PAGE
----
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NHL cancels games through January 14, enters the danger zone; next cancellation the season?

Harrison Mooney
Puck Daddy

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The cancellations continue.

On Thursday, the NHL finally gave up on its dream of having even one day of the 2012-13 season take place in 2012 (or maybe its dream of having the Mayan Apocalypse render this announcement unnecessary, since it's Dec. 21 on the other side of the world and the world hasn't ended). The inevitable axe finally fell on Dec. 31.

They didn't even give us a chance to count down from 10.

Along with New Year's Eve, the league also said goodbye to the first two weeks of the New Year. From the NHL:

The National Hockey League announced today the cancelation of the 2012-13 regular-season schedule through January 14. The cancellations are necessary due to the absence of a new Collective Bargaining Agreement between the NHL Players’ Association and the NHL.

A total of 625 regular-season games – 50.8 percent of the season – were scheduled for October 11 through January 14.

Lame.

There is good news and bad news about what the future holds for us:

The good news -- and I'm really excited about this -- is that this is likely the last post we'll have to write during this lockout about the NHL canceling a block of games. These posts, of which we've had to write nine now, are dry and depressing and always seem to happen right at the end of the day out East, when I'm eating a late lunch out West. As my lunch cools, uneaten, beside me, I can confidently say that I will not miss these posts in the slightest.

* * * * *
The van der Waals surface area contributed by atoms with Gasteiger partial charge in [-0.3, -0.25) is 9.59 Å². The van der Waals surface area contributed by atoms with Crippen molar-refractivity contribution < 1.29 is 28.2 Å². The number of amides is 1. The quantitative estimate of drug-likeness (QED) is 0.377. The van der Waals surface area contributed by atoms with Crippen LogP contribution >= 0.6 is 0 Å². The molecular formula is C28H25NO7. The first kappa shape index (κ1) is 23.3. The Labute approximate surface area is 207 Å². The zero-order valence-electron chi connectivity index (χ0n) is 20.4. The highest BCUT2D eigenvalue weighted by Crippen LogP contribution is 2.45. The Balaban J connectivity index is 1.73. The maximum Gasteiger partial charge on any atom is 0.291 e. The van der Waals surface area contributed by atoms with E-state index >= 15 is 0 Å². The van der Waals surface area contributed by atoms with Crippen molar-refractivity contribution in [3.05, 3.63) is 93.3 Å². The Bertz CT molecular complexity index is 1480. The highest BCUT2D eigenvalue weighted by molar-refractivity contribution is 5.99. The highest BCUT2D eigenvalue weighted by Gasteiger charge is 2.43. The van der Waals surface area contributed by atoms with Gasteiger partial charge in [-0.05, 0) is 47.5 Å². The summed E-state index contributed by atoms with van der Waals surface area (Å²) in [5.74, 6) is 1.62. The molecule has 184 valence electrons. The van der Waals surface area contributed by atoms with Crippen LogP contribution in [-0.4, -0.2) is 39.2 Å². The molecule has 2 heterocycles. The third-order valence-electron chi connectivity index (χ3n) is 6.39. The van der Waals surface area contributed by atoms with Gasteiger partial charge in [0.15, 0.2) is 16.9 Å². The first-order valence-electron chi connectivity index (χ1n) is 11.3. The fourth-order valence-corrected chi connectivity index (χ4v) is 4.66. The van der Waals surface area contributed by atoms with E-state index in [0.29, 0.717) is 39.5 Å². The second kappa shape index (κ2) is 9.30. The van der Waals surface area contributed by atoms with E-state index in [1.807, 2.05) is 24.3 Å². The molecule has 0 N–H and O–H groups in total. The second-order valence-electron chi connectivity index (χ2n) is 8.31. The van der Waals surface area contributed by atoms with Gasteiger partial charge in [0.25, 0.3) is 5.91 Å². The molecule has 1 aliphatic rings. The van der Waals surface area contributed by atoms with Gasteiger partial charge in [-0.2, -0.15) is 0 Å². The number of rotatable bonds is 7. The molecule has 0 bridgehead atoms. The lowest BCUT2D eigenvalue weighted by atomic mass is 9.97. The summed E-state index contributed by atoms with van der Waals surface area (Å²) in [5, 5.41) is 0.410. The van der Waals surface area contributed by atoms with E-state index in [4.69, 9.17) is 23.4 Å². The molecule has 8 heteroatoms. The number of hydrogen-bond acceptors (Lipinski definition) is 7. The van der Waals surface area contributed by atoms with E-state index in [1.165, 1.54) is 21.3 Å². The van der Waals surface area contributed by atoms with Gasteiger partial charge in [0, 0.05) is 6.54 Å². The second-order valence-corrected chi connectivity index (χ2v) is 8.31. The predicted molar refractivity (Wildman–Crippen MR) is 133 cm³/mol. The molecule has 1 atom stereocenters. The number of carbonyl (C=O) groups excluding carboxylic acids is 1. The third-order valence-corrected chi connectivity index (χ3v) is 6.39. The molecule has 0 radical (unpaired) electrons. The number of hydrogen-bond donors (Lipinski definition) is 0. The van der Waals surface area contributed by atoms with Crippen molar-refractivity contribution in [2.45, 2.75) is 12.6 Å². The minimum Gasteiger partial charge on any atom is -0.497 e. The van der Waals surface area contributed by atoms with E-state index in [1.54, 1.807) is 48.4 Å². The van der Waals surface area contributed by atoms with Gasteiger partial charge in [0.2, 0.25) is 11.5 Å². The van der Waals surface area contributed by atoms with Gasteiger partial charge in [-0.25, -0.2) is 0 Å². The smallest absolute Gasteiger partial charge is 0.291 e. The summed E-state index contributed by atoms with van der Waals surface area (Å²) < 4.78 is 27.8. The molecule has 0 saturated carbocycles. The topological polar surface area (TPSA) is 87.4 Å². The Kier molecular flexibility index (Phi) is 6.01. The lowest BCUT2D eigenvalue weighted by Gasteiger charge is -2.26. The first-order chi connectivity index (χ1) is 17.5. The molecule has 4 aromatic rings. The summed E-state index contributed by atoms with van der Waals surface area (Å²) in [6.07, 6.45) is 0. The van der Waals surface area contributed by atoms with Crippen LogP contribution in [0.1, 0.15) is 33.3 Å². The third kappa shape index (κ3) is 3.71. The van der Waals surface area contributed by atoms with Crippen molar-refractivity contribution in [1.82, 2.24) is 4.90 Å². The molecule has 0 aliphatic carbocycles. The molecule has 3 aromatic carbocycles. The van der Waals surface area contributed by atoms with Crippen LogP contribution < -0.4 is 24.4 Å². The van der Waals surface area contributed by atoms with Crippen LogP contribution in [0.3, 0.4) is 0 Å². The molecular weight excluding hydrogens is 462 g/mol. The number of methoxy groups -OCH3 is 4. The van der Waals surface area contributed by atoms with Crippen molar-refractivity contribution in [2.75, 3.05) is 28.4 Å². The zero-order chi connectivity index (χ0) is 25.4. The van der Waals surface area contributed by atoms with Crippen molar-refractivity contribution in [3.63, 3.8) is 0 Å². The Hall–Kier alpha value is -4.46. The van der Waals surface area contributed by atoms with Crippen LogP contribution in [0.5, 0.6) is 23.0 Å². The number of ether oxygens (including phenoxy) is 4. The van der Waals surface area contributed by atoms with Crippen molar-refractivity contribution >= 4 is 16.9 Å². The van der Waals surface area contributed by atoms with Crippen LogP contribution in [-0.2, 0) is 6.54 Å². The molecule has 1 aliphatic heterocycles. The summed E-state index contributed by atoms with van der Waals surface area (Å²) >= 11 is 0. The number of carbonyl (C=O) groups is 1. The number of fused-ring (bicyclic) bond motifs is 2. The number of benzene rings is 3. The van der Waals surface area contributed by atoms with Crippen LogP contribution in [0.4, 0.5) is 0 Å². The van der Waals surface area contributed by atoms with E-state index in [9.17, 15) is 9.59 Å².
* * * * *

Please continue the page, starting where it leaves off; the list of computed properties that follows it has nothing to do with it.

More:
The bad news -- and it's really, really bad -- is that these "block of games" posts will no longer be necessary because, if the NHL has to announce another cancellation, it will be rest of the season.

[Ten most absurd moments of the 2012 NHL lockout]

We've been on the highway to the danger zone for months, but people, we are officially in the danger zone. As Bill Daly said the other day, while the league has no official drop-dead date, if it did, it would likely be in mid-January, which is about how you'd categorize Jan. 14. In short, the players and the owners likely have less than a month.

That's horrifying. (Although it could be worse. Justin Timberlake and Madonna only had four minutes to save the world.)

So what sort of season are we looking at if they can beat the deadline? If the two sides can finally figure this thing out, John Shannon reports that the shortened season "would be a 720-game schedule, which is 48 games per team."

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